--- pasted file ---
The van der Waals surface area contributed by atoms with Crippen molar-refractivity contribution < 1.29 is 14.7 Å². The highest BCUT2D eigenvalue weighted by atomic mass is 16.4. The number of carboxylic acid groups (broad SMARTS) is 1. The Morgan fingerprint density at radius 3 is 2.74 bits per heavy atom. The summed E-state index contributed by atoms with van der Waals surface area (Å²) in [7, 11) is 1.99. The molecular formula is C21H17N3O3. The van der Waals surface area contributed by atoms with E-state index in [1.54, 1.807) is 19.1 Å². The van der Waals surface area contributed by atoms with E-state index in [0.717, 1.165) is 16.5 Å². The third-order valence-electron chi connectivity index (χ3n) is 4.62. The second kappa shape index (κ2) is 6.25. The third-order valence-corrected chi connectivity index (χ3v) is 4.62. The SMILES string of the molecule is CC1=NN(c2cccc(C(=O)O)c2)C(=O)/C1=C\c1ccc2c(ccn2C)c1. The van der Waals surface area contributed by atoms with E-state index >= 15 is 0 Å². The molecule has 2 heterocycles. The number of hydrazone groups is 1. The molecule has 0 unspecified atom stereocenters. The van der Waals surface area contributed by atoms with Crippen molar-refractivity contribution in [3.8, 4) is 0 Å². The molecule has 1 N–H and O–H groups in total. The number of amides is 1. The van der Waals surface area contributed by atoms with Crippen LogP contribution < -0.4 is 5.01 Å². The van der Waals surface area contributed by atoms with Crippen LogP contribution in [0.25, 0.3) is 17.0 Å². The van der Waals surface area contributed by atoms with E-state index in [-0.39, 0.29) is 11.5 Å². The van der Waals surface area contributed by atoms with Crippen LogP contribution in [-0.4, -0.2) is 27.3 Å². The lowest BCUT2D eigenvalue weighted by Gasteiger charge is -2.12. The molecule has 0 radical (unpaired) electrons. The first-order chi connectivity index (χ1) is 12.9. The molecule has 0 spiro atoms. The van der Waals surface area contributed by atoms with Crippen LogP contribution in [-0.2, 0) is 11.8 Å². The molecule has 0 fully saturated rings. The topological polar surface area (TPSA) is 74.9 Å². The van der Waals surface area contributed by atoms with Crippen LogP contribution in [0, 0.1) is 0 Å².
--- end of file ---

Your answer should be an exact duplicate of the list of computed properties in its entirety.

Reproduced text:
The van der Waals surface area contributed by atoms with Crippen molar-refractivity contribution < 1.29 is 14.7 Å². The highest BCUT2D eigenvalue weighted by atomic mass is 16.4. The number of carboxylic acid groups (broad SMARTS) is 1. The Morgan fingerprint density at radius 3 is 2.74 bits per heavy atom. The summed E-state index contributed by atoms with van der Waals surface area (Å²) in [7, 11) is 1.99. The molecular formula is C21H17N3O3. The van der Waals surface area contributed by atoms with E-state index in [1.54, 1.807) is 19.1 Å². The van der Waals surface area contributed by atoms with E-state index in [0.717, 1.165) is 16.5 Å². The third-order valence-electron chi connectivity index (χ3n) is 4.62. The second kappa shape index (κ2) is 6.25. The third-order valence-corrected chi connectivity index (χ3v) is 4.62. The SMILES string of the molecule is CC1=NN(c2cccc(C(=O)O)c2)C(=O)/C1=C\c1ccc2c(ccn2C)c1. The van der Waals surface area contributed by atoms with E-state index >= 15 is 0 Å². The molecule has 2 heterocycles. The number of hydrazone groups is 1. The molecule has 0 unspecified atom stereocenters. The van der Waals surface area contributed by atoms with Crippen molar-refractivity contribution in [3.8, 4) is 0 Å². The molecule has 1 N–H and O–H groups in total. The number of amides is 1. The van der Waals surface area contributed by atoms with Crippen LogP contribution < -0.4 is 5.01 Å². The van der Waals surface area contributed by atoms with Crippen LogP contribution in [0.25, 0.3) is 17.0 Å². The van der Waals surface area contributed by atoms with E-state index in [-0.39, 0.29) is 11.5 Å². The van der Waals surface area contributed by atoms with Crippen LogP contribution in [-0.4, -0.2) is 27.3 Å². The lowest BCUT2D eigenvalue weighted by Gasteiger charge is -2.12. The molecule has 0 radical (unpaired) electrons. The first-order chi connectivity index (χ1) is 12.9. The molecule has 0 spiro atoms. The van der Waals surface area contributed by atoms with Crippen LogP contribution in [-0.2, 0) is 11.8 Å². The molecule has 0 fully saturated rings. The topological polar surface area (TPSA) is 74.9 Å². The van der Waals surface area contributed by atoms with Crippen LogP contribution in [0, 0.1) is 0 Å².